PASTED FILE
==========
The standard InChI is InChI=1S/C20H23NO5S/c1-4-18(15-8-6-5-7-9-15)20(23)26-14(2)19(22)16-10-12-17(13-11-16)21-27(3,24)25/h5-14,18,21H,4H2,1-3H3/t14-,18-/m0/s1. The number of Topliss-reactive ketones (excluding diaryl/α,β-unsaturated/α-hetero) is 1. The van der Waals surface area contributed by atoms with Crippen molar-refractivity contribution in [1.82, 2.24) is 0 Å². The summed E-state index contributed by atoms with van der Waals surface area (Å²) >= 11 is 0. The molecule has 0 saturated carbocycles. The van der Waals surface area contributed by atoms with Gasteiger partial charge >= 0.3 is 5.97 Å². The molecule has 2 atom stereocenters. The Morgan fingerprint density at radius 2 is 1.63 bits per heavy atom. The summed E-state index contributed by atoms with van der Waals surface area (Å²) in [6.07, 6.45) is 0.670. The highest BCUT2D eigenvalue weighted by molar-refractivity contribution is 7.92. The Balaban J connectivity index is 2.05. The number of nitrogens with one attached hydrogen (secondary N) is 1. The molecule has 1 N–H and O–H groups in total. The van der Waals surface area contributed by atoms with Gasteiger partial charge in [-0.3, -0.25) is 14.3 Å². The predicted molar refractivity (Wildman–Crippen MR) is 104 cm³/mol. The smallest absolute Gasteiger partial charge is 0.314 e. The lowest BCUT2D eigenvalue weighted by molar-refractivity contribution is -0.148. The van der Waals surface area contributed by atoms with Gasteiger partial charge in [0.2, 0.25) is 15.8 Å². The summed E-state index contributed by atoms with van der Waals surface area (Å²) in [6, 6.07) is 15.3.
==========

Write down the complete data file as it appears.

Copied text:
The standard InChI is InChI=1S/C20H23NO5S/c1-4-18(15-8-6-5-7-9-15)20(23)26-14(2)19(22)16-10-12-17(13-11-16)21-27(3,24)25/h5-14,18,21H,4H2,1-3H3/t14-,18-/m0/s1. The number of Topliss-reactive ketones (excluding diaryl/α,β-unsaturated/α-hetero) is 1. The van der Waals surface area contributed by atoms with Crippen molar-refractivity contribution in [1.82, 2.24) is 0 Å². The summed E-state index contributed by atoms with van der Waals surface area (Å²) >= 11 is 0. The molecule has 0 saturated carbocycles. The van der Waals surface area contributed by atoms with Gasteiger partial charge >= 0.3 is 5.97 Å². The molecule has 2 atom stereocenters. The Morgan fingerprint density at radius 2 is 1.63 bits per heavy atom. The summed E-state index contributed by atoms with van der Waals surface area (Å²) in [6.07, 6.45) is 0.670. The highest BCUT2D eigenvalue weighted by molar-refractivity contribution is 7.92. The Balaban J connectivity index is 2.05. The number of nitrogens with one attached hydrogen (secondary N) is 1. The molecule has 1 N–H and O–H groups in total. The van der Waals surface area contributed by atoms with Gasteiger partial charge in [-0.3, -0.25) is 14.3 Å². The predicted molar refractivity (Wildman–Crippen MR) is 104 cm³/mol. The smallest absolute Gasteiger partial charge is 0.314 e. The lowest BCUT2D eigenvalue weighted by molar-refractivity contribution is -0.148. The van der Waals surface area contributed by atoms with Gasteiger partial charge in [0.2, 0.25) is 15.8 Å². The summed E-state index contributed by atoms with van der Waals surface area (Å²) in [6, 6.07) is 15.3.